I‘ll admit that I went into Beauty and the Beast with some trepidation. I’ve never been a die-hard Disney follower (more a Pixar fan, myself), and so I didn’t have the unbreakable connection to the original 1991 film that inspired this remake. Opening with a definitively Disney song and pacey ballroom waltz, the film doesn’t spare any sense of glitz and glamour.
I won’t go through every beat of the plot, because, like the iconic song, it’s a tale as old as time. What I will say is that it takes a surprisingly long time to get going. Introducing us to Belle (Emma Watson), we follow her life in her small French village until it’s almost unbearable, by which point the actual conflict involving her father (Kevin Kline) and the titular Beast (Dan Stevens) comes into play. Perhaps it’s because I was mentally comparing this film to last year’s great The Jungle Book adaptation, but I really couldn’t become invested in what was going on. That was until a seemingly nonspecific moment, where everything just kind of…clicked.
I couldn’t tell you exactly when it was, but once the story got into full swing I couldn’t help but become wrapped up in it all. Maybe it was the awe-inspiring theatricality of ‘Be Our Guest’, or the pleasantly nuanced characterisation of Beast; whatever happened, the film hugely benefited from it. And honestly? I think the focus on something other than Belle contributed heavily.
Don’t get me wrong: I don’t think Emma Watson is an awful actress. Like most, I thought she was great as Hermione, but we haven’t seen her in much since then to validate her as a leading lady. From the opening scenes, her version of Belle comes across as confrontational and curt – not exactly the qualities you’d expect of a supposed princess. Even Luke Evans’ version of Gaston seemed comparatively levelheaded, and he’s a character that’s meant to be intentionally very arrogant. Speaking of Gaston: I’d be mistaken if I didn’t say that LeFou (Josh Gad) – his air headed yes-man – was absolutely hilarious. There’s several moments of levity littered throughout Beauty and the Beast, and Gaston’s companion was responsible for the majority of them. I wasn’t a huge fan of him in Frozen, but Josh Gad has definitely won me over with this.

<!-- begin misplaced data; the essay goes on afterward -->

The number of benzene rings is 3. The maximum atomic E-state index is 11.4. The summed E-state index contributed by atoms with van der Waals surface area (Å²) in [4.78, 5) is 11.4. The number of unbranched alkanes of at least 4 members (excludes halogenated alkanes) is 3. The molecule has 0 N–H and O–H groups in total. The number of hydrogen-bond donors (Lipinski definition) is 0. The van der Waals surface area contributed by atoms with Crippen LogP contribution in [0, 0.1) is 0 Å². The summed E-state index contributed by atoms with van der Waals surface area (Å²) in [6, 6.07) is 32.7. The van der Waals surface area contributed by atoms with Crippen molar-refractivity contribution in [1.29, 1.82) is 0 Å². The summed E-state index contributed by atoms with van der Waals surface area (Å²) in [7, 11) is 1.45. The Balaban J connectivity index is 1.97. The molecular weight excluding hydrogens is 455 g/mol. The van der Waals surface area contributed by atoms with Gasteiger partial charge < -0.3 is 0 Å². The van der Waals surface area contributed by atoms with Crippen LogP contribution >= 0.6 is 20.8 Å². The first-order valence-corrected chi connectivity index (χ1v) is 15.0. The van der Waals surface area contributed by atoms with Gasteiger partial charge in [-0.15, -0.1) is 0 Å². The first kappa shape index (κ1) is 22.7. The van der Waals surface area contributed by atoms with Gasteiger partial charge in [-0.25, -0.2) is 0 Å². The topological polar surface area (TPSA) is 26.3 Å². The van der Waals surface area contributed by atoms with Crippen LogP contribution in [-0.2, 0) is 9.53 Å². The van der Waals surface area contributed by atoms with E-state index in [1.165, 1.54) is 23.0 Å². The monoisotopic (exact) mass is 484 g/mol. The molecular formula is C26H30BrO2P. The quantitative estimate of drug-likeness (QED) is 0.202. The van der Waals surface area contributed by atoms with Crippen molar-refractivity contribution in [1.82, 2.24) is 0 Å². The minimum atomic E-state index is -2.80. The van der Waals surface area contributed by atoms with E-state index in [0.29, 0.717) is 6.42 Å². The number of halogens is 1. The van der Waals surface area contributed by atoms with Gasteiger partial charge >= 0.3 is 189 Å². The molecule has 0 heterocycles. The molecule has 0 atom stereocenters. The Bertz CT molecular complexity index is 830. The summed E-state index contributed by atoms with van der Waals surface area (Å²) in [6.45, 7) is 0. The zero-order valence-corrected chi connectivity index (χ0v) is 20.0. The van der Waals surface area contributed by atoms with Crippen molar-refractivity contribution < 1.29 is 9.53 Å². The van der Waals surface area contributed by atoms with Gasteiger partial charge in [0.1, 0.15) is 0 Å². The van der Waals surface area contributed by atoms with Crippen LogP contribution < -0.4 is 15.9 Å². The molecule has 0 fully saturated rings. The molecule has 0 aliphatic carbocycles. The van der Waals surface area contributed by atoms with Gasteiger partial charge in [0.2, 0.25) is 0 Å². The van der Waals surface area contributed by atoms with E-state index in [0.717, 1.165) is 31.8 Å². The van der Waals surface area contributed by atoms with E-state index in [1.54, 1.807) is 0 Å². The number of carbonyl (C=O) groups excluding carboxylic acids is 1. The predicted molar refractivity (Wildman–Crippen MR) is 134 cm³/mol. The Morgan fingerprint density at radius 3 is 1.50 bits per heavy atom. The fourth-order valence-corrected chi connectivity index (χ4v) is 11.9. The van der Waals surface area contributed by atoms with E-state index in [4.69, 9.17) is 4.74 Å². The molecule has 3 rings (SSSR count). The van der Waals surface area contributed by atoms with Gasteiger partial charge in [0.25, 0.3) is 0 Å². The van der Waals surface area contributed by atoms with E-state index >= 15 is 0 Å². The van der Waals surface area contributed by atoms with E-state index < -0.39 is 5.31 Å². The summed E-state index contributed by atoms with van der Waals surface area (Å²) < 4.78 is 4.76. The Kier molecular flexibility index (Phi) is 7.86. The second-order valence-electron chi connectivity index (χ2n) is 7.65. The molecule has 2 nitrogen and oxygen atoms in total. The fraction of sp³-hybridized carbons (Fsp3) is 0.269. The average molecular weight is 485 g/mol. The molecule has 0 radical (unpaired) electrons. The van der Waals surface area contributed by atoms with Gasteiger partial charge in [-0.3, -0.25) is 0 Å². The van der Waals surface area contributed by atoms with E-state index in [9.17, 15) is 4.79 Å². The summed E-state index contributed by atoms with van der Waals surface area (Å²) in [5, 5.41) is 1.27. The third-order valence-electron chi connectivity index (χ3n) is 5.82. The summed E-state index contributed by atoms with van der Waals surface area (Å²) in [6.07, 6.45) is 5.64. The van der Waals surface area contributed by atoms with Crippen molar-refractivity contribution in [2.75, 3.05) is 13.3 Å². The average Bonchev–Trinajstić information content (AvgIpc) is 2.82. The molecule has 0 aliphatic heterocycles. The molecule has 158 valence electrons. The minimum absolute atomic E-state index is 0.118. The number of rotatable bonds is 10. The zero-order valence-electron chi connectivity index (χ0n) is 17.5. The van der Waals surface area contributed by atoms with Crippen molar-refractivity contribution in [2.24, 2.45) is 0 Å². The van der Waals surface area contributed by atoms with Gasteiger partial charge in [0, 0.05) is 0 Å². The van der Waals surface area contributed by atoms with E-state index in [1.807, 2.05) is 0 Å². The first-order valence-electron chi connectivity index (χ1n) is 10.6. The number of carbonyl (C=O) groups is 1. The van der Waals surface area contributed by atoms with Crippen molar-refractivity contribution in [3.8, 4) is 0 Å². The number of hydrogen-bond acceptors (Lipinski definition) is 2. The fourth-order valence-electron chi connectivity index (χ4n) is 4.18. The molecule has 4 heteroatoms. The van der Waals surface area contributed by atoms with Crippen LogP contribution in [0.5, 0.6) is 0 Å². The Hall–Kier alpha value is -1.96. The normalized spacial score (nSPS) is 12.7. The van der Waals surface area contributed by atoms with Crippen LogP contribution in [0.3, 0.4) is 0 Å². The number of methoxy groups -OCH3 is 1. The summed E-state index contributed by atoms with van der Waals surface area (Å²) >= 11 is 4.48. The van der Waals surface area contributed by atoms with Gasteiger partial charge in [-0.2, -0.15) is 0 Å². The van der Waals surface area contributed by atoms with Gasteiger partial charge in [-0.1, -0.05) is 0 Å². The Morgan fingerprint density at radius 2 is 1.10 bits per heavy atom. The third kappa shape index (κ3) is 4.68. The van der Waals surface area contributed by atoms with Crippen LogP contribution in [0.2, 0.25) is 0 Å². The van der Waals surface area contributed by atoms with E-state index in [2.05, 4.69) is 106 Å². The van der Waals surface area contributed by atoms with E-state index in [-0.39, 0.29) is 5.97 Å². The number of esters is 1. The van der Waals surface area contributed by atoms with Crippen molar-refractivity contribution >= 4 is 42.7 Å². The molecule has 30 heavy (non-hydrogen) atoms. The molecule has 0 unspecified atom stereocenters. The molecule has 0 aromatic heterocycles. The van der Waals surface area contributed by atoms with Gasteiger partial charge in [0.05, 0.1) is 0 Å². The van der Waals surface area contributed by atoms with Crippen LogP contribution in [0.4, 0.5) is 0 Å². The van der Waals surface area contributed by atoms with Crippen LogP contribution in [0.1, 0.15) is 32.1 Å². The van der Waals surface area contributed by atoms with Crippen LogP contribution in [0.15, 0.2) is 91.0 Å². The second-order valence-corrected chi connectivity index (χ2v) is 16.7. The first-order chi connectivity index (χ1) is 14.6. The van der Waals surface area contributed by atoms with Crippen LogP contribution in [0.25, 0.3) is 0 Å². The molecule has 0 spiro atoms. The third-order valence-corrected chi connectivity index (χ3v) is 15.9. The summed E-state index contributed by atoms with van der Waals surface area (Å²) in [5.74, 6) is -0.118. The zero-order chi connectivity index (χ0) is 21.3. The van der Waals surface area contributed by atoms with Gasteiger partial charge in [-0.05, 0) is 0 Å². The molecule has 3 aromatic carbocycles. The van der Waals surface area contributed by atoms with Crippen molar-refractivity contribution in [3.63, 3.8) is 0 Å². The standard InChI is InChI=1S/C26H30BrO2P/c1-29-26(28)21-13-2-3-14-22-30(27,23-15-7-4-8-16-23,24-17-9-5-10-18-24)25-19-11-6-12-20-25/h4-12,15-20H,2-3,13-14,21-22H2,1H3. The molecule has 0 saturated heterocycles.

As I briefly mentioned, Beast’s conflicted motivations were handled really nicely with this remake. There’s the risk of a story like this relying heavily on flashbacks to add depth, but they were used sparingly enough to where it didn’t feel obnoxious. The castle in which he resides is also beautifully crafted to where its crumbling decor seems to hide a sense of the beauty that’s long since passed.
In fact, most of the film is a visual delight; whether it’s Beast’s tattered clothing blowing in the wind, or the colourful sing-a-longs that punctuate the movie. It’s not quite as breathtaking as the fully-CGI world of The Jungle Book, but it ain’t half bad.
Honestly, there isn’t a huge deal more to talk about when it comes to Beauty and the Beast, because it already has a confirmed audience. If you’re not an avid follower of the Mouse House, you might go either way, but I managed to become fully enthralled in the world that director Bill Condon has visualised. Give it a chance, and you might just do the same.
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It won't blow you away with originality, but Beauty and the Beast is a charming film which proves that Disney's live-action adaptations are worth sticking around for.
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